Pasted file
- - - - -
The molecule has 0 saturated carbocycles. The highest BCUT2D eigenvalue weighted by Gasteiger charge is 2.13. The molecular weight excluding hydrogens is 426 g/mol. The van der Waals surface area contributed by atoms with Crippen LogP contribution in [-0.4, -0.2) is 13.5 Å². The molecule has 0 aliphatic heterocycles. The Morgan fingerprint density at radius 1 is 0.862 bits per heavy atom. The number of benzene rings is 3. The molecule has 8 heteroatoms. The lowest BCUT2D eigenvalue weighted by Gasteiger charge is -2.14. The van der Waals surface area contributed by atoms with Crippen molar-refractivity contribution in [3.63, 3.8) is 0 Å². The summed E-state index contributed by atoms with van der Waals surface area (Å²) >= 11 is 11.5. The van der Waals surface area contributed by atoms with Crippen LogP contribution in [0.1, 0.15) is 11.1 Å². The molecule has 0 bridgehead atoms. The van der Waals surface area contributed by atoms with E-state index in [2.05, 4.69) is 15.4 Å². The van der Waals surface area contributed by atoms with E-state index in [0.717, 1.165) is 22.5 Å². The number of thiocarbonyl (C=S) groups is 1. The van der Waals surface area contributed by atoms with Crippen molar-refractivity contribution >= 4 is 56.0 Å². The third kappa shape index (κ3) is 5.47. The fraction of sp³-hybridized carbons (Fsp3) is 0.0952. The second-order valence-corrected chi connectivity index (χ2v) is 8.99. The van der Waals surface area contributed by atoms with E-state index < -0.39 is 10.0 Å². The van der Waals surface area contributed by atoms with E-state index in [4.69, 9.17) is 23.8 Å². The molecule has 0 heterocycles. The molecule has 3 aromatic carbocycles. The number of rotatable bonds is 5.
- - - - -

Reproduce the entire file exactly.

The molecule has 0 saturated carbocycles. The highest BCUT2D eigenvalue weighted by Gasteiger charge is 2.13. The molecular weight excluding hydrogens is 426 g/mol. The van der Waals surface area contributed by atoms with Crippen LogP contribution in [-0.4, -0.2) is 13.5 Å². The molecule has 0 aliphatic heterocycles. The Morgan fingerprint density at radius 1 is 0.862 bits per heavy atom. The number of benzene rings is 3. The molecule has 8 heteroatoms. The lowest BCUT2D eigenvalue weighted by Gasteiger charge is -2.14. The van der Waals surface area contributed by atoms with Crippen molar-refractivity contribution in [3.63, 3.8) is 0 Å². The summed E-state index contributed by atoms with van der Waals surface area (Å²) >= 11 is 11.5. The van der Waals surface area contributed by atoms with Crippen LogP contribution in [0.1, 0.15) is 11.1 Å². The molecule has 0 bridgehead atoms. The van der Waals surface area contributed by atoms with E-state index in [2.05, 4.69) is 15.4 Å². The van der Waals surface area contributed by atoms with E-state index in [0.717, 1.165) is 22.5 Å². The number of thiocarbonyl (C=S) groups is 1. The van der Waals surface area contributed by atoms with Crippen molar-refractivity contribution >= 4 is 56.0 Å². The third kappa shape index (κ3) is 5.47. The fraction of sp³-hybridized carbons (Fsp3) is 0.0952. The second-order valence-corrected chi connectivity index (χ2v) is 8.99. The van der Waals surface area contributed by atoms with E-state index < -0.39 is 10.0 Å². The van der Waals surface area contributed by atoms with E-state index in [4.69, 9.17) is 23.8 Å². The molecule has 0 heterocycles. The molecule has 3 aromatic carbocycles. The number of rotatable bonds is 5.